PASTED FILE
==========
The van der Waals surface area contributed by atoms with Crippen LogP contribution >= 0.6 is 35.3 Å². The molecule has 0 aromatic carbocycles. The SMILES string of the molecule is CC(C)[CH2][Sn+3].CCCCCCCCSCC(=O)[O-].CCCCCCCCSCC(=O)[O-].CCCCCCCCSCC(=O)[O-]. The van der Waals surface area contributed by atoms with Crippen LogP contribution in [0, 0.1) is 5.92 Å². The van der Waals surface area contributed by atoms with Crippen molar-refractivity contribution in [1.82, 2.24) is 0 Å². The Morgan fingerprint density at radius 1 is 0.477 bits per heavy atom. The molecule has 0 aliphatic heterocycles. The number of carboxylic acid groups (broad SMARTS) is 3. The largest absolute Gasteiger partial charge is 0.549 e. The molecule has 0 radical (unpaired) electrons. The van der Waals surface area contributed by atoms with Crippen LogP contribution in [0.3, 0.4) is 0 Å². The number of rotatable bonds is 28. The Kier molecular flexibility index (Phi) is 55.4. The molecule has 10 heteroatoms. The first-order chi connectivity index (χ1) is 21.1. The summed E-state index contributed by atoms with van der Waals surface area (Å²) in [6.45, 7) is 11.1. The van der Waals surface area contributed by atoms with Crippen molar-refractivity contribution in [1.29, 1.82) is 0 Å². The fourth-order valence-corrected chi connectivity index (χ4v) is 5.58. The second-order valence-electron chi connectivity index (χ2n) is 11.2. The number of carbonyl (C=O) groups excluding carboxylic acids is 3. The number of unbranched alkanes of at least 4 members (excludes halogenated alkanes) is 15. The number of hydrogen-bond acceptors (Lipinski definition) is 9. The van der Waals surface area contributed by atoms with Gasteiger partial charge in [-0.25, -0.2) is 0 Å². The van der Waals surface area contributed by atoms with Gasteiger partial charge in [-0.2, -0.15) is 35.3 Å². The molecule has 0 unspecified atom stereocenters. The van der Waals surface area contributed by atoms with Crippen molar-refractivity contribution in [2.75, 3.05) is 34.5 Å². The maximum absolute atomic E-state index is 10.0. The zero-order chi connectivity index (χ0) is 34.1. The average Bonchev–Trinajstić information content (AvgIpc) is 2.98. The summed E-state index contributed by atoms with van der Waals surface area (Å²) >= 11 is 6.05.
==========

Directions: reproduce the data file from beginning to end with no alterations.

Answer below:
The van der Waals surface area contributed by atoms with Crippen LogP contribution >= 0.6 is 35.3 Å². The molecule has 0 aromatic carbocycles. The SMILES string of the molecule is CC(C)[CH2][Sn+3].CCCCCCCCSCC(=O)[O-].CCCCCCCCSCC(=O)[O-].CCCCCCCCSCC(=O)[O-]. The van der Waals surface area contributed by atoms with Crippen LogP contribution in [0, 0.1) is 5.92 Å². The van der Waals surface area contributed by atoms with Crippen molar-refractivity contribution in [1.82, 2.24) is 0 Å². The Morgan fingerprint density at radius 1 is 0.477 bits per heavy atom. The molecule has 0 aliphatic heterocycles. The number of carboxylic acid groups (broad SMARTS) is 3. The largest absolute Gasteiger partial charge is 0.549 e. The molecule has 0 radical (unpaired) electrons. The van der Waals surface area contributed by atoms with Crippen LogP contribution in [0.3, 0.4) is 0 Å². The number of rotatable bonds is 28. The Kier molecular flexibility index (Phi) is 55.4. The molecule has 10 heteroatoms. The first-order chi connectivity index (χ1) is 21.1. The summed E-state index contributed by atoms with van der Waals surface area (Å²) in [6.45, 7) is 11.1. The van der Waals surface area contributed by atoms with Crippen molar-refractivity contribution in [1.29, 1.82) is 0 Å². The fourth-order valence-corrected chi connectivity index (χ4v) is 5.58. The second-order valence-electron chi connectivity index (χ2n) is 11.2. The number of carbonyl (C=O) groups excluding carboxylic acids is 3. The number of unbranched alkanes of at least 4 members (excludes halogenated alkanes) is 15. The number of hydrogen-bond acceptors (Lipinski definition) is 9. The van der Waals surface area contributed by atoms with Gasteiger partial charge in [-0.25, -0.2) is 0 Å². The van der Waals surface area contributed by atoms with Gasteiger partial charge in [-0.2, -0.15) is 35.3 Å². The molecule has 0 unspecified atom stereocenters. The van der Waals surface area contributed by atoms with Crippen molar-refractivity contribution in [2.75, 3.05) is 34.5 Å². The maximum absolute atomic E-state index is 10.0. The zero-order chi connectivity index (χ0) is 34.1. The average Bonchev–Trinajstić information content (AvgIpc) is 2.98. The summed E-state index contributed by atoms with van der Waals surface area (Å²) >= 11 is 6.05.